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Two ways to visualize 'small data'

Article ID:
August 2013
Michael Lieberman

Article Abstract

Data visualization tools designed for big data can also work well with primary research. This article details two different approaches.

Editor's note: Michael Lieberman is founder and president of Multivariate Solutions, a New York research firm. He can be reached at 646-257-3794 or at This article appeared in the September 9, 2013, edition of Quirk's e-newsletter.

As big data becomes more accessible, visualization services have grown exponentially. These have produced extremely agile, open-source graphics platforms that can graph consumer transaction data and huge clusters of preferences (e.g., which movies on Netflix a customer might like given his past choices) and provide visual representation of the social network activity.

This is all terrific news for the marketing research industry.

Today, powerful, free, open-source software packages like the R Project for Statistical Computing give marketing research companies the same capabilities to mine large client databases as expensive data-mining labs, which are primarily deployed in the financial, insurance and national security fields.


What that means, simply, is that we can now service our corporate CPG, food service, advertising or political clients with database insights without five-figure outlays for statistical modeling packages.

Advances in automated visualization have produced a boon for the visualization of small data (i.e., primary research). Marketing research output has never been easier to display. Below are two simple yet sophisticated examples. One involves a two-step cluster analysis and the second is a data-mining example that takes existing consumer purchase data and reports the items in which the client should specialize to connect to the greatest number of other products.

Latent class segmentation and media strategy

The segmentation visual shown in Figure 1 is the product of a multidimensional, two-step cluster analysis using latent class analysis and then K-means to cluster clothing style preferences, shopping behavior, money spent and self-image into three shopper segments. The size of the segment rectangle represents its relative size in the population. The thickness of the directed lines with labels such as "Most Lucrative" illustrate the profitability and strength of association for each brand to the shopper segments.

Our brand, which we'll call Purple Diamond, can now clearly see its market position vis-à-vis our segments. Purple Diamond's C-suite wants to be highly associated with Wealthy Fashionistas or Prudent Upscale Shoppers. Though these are smaller segments percentage-wise, they are more confident consumers, shop more frequently and, most importantly, spend more.

The graph also reveals that Purple Diamond competes most directly with Gmart and GoJane - bargain brands in the Value Shoppers segment space. The new advertising strategy, which resulted from this graphic, indicates that Purple Diamond wants to move closer to Prudent Upscale Shoppers and has only a tenuous foothold among the Wealthy Fashionistas. Purple Diamond should be vying for customers from Burberry or Dior to move up the high-end value-brand consumer chain.

Supermarket data mining

Data mining-specific project results are most effectively delivered visually. Figure 2 is an example of a data mining output for a major supermarket chain that we'll call Big Food. It wants to know which items it should put on special.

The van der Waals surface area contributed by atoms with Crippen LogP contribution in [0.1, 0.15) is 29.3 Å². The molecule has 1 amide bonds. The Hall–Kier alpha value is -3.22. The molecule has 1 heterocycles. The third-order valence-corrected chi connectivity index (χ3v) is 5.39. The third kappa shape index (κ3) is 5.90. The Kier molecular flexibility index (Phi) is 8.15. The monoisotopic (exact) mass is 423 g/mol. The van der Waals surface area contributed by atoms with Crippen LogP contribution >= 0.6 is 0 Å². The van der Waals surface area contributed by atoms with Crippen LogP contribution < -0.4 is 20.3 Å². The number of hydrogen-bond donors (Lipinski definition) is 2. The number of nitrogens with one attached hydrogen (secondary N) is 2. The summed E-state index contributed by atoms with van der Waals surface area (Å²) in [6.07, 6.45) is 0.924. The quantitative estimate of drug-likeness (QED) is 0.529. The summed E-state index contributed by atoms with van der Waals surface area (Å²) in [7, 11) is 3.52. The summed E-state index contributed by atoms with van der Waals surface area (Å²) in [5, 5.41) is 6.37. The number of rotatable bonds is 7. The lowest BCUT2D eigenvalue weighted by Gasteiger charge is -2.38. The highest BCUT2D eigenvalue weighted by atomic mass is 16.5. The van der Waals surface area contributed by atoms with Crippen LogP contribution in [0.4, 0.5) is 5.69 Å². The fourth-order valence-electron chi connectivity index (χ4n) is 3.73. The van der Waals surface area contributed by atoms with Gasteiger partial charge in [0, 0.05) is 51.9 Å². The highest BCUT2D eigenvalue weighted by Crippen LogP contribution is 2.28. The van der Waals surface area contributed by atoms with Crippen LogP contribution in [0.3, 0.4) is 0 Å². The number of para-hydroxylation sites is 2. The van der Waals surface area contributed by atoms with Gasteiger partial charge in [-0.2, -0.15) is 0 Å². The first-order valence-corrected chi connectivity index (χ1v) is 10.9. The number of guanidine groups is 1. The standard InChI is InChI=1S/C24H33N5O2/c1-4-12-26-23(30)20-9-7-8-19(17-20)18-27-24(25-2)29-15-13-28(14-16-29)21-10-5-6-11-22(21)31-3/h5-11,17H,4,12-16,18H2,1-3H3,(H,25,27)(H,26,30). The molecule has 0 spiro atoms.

When examining Big Food's data mining visual, there are a few things to keep in mind:

  • Items are clustered by transactions. Items with the same shade tend to be purchased together.
  • The thickness of the red line indicates the number of transactions between its linked items. Heavy red lines indicate a big seller. A dotted connection indicates a weaker item.
  • The size of the oval represents between-item connectivity - not the transaction rates. This, essentially, is what we are looking for: product influencers. 

Open-source network graphing software (used to map Twitter, Facebook and hyperlinks) has been applied to this transaction-network graph. We received the data from Big Food's database and after some treatment, we placed it into our graphing software. The transactional spheres are part of the graphic calculation, which also includes clustering (we specified for the software to color the clusters differently) and eigenvalue centrality - a measure of the influence of a product in the visual, which is the statistic we are searching for.

Examining the graph, we see that there are four clusters. Peppers are purchased with shrimp; onions with carrots; broccoli with chicken; roast beef with mustard, etc.

The managers at Big Food though, would like to know which items they need to promote to increase sales overall. Best-selling items are not necessarily the correct answer. Hot dogs, for example, are a popular item but they are connected mainly to ketchup and mustard - not to other item clusters.

We want to report to Big Food the most influential items, which are:

  • lettuce,
  • turkey breast,
  • whole-wheat bread,
  • chicken, and
  • tomatoes.

These items by themselves may not be the biggest sellers but they are the items in our graph that most stimulate the purchase of other items. Simply put, if you sell lettuce and turkey breast, chances are you will raise sales in other clusters, advancing Big Food sales overall.

New visual capabilities

Our Big Food example is quite small. New visual capabilities can graph literally thousands of items and find the most influential product-connector items among thousands sold by Big Food - or by Frito-Lay or Disney or Pfizer. Using emerging open-source technologies, marketing research firms can now take on the same projects as the predictive analytic leaders.

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